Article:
“How do you know?” he asks.

“They can only see you if their eyes are blue.  If their eyes go blue, you run like a crazy moffo.  Otherwise, calm down.  Hear me?"

He sniffs and nods.

“What’s your name son?”

“I can’t remember.”

“Ah, don’t worry about it.  It’ll come to you.  It takes a while.”

“How long did it take you to remember?”

Truth is it took days, maybe weeks.  It’s that hard on you, see?  But I don’t tell him that.  “Ah, well, I’m a little different than most.  I remembered fast, instantly.  But that’s cool.  Not everyone’s like me and Malcolm.  That’s why we’re here, like guardian angels, a new family.  My name’s Trevor by the way.”

He sits up and gives me a small smile.  It was something at least.

And as long as he can move, it’s as good a time as any to take him to Malcolm.  He’s better at explaining than I am anyway.  We’re only a few blocks from his hideout, which is good because I’m not in the mood for walking long.  Too many liveys are crawling around acting like they don’t have purpose, and I’ve had enough of them for now.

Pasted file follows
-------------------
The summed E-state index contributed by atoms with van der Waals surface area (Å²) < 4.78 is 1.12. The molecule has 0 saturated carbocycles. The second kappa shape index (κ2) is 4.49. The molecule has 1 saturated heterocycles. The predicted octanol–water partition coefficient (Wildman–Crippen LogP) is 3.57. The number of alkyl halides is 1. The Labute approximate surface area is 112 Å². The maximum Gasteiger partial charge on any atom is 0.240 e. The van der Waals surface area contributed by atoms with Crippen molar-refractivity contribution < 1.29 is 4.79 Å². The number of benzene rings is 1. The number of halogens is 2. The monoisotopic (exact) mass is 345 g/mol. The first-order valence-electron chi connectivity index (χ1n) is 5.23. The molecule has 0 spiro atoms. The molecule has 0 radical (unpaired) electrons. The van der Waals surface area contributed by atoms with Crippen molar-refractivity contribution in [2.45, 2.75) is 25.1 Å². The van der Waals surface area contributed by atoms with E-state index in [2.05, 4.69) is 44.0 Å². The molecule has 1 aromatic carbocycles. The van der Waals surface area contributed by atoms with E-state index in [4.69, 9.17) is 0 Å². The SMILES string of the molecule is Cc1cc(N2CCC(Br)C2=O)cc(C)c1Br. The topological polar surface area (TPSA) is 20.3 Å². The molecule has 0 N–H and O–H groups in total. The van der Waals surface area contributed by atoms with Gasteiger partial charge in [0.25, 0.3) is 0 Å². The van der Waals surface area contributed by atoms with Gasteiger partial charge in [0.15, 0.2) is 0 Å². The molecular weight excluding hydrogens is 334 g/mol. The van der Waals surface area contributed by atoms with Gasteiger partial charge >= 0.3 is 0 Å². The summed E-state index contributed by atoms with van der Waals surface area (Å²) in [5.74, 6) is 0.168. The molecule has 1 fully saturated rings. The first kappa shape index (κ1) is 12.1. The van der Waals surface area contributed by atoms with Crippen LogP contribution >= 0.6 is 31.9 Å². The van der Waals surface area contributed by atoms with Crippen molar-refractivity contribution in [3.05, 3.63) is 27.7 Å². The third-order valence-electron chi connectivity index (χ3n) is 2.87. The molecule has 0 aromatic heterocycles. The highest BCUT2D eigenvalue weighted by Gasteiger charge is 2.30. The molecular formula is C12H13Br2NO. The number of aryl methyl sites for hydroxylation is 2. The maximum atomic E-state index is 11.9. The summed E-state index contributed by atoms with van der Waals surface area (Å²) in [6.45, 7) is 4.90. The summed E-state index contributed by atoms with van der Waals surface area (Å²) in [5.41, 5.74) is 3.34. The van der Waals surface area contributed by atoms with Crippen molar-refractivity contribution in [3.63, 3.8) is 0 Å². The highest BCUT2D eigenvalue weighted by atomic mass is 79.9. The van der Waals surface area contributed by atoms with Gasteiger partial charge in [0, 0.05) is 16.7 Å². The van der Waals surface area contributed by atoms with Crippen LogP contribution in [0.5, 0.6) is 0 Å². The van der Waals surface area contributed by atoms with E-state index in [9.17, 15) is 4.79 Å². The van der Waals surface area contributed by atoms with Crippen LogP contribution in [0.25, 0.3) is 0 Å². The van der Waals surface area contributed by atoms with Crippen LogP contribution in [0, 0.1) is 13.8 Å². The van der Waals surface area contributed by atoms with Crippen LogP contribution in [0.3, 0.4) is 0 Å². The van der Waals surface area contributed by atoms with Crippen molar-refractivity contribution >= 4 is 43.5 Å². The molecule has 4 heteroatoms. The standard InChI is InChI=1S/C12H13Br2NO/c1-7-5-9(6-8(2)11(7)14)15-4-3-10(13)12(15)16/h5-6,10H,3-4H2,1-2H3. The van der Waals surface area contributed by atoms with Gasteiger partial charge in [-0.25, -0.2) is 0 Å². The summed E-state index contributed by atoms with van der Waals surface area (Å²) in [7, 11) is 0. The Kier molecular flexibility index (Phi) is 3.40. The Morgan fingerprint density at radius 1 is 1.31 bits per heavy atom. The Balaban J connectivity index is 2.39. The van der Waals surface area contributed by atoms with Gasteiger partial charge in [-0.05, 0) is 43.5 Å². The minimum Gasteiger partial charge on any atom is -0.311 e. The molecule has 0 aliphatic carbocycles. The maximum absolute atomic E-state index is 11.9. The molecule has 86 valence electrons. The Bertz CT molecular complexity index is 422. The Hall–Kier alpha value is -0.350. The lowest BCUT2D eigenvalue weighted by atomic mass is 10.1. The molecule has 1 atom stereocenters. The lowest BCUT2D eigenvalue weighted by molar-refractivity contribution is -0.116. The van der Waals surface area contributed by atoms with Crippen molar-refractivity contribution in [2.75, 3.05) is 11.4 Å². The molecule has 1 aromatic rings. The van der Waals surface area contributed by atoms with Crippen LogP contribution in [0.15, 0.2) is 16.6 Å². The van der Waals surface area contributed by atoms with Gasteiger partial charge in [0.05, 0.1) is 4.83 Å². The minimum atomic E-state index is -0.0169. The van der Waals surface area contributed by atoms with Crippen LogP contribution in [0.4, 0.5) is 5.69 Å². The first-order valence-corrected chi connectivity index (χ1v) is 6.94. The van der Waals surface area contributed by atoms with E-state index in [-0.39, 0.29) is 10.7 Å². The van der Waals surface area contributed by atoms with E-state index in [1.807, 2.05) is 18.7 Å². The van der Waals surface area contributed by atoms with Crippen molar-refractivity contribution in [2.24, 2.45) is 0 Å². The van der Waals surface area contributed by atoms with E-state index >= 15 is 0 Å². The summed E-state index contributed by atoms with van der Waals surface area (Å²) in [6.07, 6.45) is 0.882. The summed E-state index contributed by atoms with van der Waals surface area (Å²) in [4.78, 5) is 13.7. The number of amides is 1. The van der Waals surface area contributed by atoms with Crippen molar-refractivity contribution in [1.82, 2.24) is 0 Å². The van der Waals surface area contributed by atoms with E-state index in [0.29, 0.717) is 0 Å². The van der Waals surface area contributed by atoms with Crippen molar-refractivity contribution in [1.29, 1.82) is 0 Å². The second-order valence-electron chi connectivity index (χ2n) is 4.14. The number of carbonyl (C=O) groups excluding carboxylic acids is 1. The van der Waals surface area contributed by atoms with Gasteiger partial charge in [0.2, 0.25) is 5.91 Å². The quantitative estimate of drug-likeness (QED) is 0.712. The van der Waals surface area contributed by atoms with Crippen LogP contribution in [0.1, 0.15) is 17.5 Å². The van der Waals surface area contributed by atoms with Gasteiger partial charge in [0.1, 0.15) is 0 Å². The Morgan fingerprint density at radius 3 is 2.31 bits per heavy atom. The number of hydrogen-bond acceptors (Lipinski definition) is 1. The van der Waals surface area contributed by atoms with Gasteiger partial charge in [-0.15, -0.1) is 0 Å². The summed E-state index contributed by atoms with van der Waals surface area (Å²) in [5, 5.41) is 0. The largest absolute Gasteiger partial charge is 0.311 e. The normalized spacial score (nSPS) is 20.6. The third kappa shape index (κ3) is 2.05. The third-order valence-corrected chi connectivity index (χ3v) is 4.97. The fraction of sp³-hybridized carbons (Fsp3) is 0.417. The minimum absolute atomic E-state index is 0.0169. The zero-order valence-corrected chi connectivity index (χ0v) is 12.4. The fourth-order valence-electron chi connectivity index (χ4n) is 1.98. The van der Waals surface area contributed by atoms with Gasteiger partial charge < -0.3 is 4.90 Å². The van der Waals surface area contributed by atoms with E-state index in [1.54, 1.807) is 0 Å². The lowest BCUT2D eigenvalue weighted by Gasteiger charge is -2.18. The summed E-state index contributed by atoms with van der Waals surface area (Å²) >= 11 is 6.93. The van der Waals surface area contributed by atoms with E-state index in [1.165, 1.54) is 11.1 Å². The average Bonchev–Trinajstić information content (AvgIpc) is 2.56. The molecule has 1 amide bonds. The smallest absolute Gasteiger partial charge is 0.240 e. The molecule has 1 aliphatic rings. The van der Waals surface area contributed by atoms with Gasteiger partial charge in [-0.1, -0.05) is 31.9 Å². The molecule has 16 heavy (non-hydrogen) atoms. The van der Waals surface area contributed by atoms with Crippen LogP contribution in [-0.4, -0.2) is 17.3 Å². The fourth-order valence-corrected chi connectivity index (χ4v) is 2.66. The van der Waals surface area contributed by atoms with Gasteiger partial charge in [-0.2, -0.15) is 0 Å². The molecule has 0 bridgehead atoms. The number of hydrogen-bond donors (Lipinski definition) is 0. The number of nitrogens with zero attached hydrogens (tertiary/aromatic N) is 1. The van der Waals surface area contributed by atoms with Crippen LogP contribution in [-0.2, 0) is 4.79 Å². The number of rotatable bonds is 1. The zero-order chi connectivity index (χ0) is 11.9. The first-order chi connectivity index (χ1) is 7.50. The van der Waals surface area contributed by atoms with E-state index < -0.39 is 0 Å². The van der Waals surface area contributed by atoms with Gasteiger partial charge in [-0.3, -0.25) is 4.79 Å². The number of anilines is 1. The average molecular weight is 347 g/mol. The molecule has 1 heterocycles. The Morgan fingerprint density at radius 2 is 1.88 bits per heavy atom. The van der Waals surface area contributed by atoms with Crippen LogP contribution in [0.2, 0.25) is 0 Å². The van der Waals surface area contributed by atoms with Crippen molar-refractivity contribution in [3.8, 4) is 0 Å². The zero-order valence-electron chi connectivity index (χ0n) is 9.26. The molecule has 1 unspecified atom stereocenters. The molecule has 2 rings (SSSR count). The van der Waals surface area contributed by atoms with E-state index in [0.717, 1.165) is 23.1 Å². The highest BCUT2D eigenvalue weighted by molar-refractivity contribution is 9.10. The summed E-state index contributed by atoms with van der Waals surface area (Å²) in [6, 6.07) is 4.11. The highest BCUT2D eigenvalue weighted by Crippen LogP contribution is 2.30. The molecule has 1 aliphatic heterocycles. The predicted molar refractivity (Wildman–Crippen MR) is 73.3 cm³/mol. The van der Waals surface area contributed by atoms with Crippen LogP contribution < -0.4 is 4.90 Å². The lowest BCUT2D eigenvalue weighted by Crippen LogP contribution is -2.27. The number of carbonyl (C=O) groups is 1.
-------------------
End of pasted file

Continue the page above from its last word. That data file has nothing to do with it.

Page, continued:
As we hoof it,  the kid stares at the buildings.  They’re all burning, shedding soot and glowing ash.  They always do that.  At first I thought they were on fire, but they’re not.  They all just smoke like that and look old.  It’s like a permanent war zone with alien enemies, see?  Kind of like that movie, Independence Day.

That was the last movie I saw before I got here.

We get there fast enough and I call out, “Yo, Malcolm!”

Then I let out a few sneezes from the ash.  “Got a new one.  Still can’t remember nuthin’”

A familiar voice answers, “Nuthin’?”

Old as ever, he shuffles out from behind a smoky heap.  Malcolm’s all ashy, looking as old as ever.  His slight afro is so thick with soot I’m dying to grab his head and shake it clean.

He opens his mouth, showing a few black gaps where teeth used to be.  “Guess we’ll call him Tommy.  Sensible name for a little boy.”

“I ain’t no little boy,” the kid answers, showing some life.  “I killed a man once.”

“Thought you couldn’t remember nuthin’,”  I say, raising an eyebrow.

“I do now.  Kinda.  And I ain’t no little boy.  I have a son, two years old.  Elmer.”

“I’ll be damned,” says Malcolm.  He sits and wipes caked dust from his dull eyes.  “Kids havin’ kids.”